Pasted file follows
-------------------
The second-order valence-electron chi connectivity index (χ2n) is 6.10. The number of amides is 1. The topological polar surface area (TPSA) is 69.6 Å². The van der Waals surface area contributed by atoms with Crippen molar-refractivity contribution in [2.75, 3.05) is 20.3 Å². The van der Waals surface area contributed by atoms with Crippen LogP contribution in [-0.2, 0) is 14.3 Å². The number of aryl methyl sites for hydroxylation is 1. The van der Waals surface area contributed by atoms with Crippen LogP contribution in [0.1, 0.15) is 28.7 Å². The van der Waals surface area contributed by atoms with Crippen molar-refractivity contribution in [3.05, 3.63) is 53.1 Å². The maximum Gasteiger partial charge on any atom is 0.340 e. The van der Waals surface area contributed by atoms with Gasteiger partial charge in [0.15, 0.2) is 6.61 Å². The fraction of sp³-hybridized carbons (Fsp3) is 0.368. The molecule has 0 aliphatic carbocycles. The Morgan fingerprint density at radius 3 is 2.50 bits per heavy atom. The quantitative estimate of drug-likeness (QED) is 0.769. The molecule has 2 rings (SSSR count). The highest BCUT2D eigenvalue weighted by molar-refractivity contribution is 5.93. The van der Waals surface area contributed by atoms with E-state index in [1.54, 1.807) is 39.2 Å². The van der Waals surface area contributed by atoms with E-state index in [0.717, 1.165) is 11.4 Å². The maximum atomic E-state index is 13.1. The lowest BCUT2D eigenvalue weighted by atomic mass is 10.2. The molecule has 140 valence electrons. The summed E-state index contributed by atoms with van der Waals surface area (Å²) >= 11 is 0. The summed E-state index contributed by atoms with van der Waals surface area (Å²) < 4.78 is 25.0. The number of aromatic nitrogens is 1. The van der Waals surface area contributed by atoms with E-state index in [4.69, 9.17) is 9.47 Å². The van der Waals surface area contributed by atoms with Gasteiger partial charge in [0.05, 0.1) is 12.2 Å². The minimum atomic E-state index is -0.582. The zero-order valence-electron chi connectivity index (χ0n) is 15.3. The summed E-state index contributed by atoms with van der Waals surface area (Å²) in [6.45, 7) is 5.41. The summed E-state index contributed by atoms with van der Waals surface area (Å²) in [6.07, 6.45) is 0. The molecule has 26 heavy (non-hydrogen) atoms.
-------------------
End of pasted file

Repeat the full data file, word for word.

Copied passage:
The second-order valence-electron chi connectivity index (χ2n) is 6.10. The number of amides is 1. The topological polar surface area (TPSA) is 69.6 Å². The van der Waals surface area contributed by atoms with Crippen molar-refractivity contribution in [2.75, 3.05) is 20.3 Å². The van der Waals surface area contributed by atoms with Crippen LogP contribution in [-0.2, 0) is 14.3 Å². The number of aryl methyl sites for hydroxylation is 1. The van der Waals surface area contributed by atoms with Crippen LogP contribution in [0.1, 0.15) is 28.7 Å². The van der Waals surface area contributed by atoms with Crippen molar-refractivity contribution in [3.05, 3.63) is 53.1 Å². The maximum Gasteiger partial charge on any atom is 0.340 e. The van der Waals surface area contributed by atoms with Gasteiger partial charge in [0.15, 0.2) is 6.61 Å². The fraction of sp³-hybridized carbons (Fsp3) is 0.368. The molecule has 0 aliphatic carbocycles. The Morgan fingerprint density at radius 3 is 2.50 bits per heavy atom. The quantitative estimate of drug-likeness (QED) is 0.769. The molecule has 2 rings (SSSR count). The highest BCUT2D eigenvalue weighted by molar-refractivity contribution is 5.93. The van der Waals surface area contributed by atoms with E-state index in [1.54, 1.807) is 39.2 Å². The van der Waals surface area contributed by atoms with E-state index in [0.717, 1.165) is 11.4 Å². The maximum atomic E-state index is 13.1. The lowest BCUT2D eigenvalue weighted by atomic mass is 10.2. The molecule has 140 valence electrons. The summed E-state index contributed by atoms with van der Waals surface area (Å²) >= 11 is 0. The summed E-state index contributed by atoms with van der Waals surface area (Å²) < 4.78 is 25.0. The number of aromatic nitrogens is 1. The van der Waals surface area contributed by atoms with E-state index in [4.69, 9.17) is 9.47 Å². The van der Waals surface area contributed by atoms with Gasteiger partial charge in [0.05, 0.1) is 12.2 Å². The minimum atomic E-state index is -0.582. The zero-order valence-electron chi connectivity index (χ0n) is 15.3. The summed E-state index contributed by atoms with van der Waals surface area (Å²) in [6.45, 7) is 5.41. The summed E-state index contributed by atoms with van der Waals surface area (Å²) in [6.07, 6.45) is 0. The molecule has 26 heavy (non-hydrogen) atoms.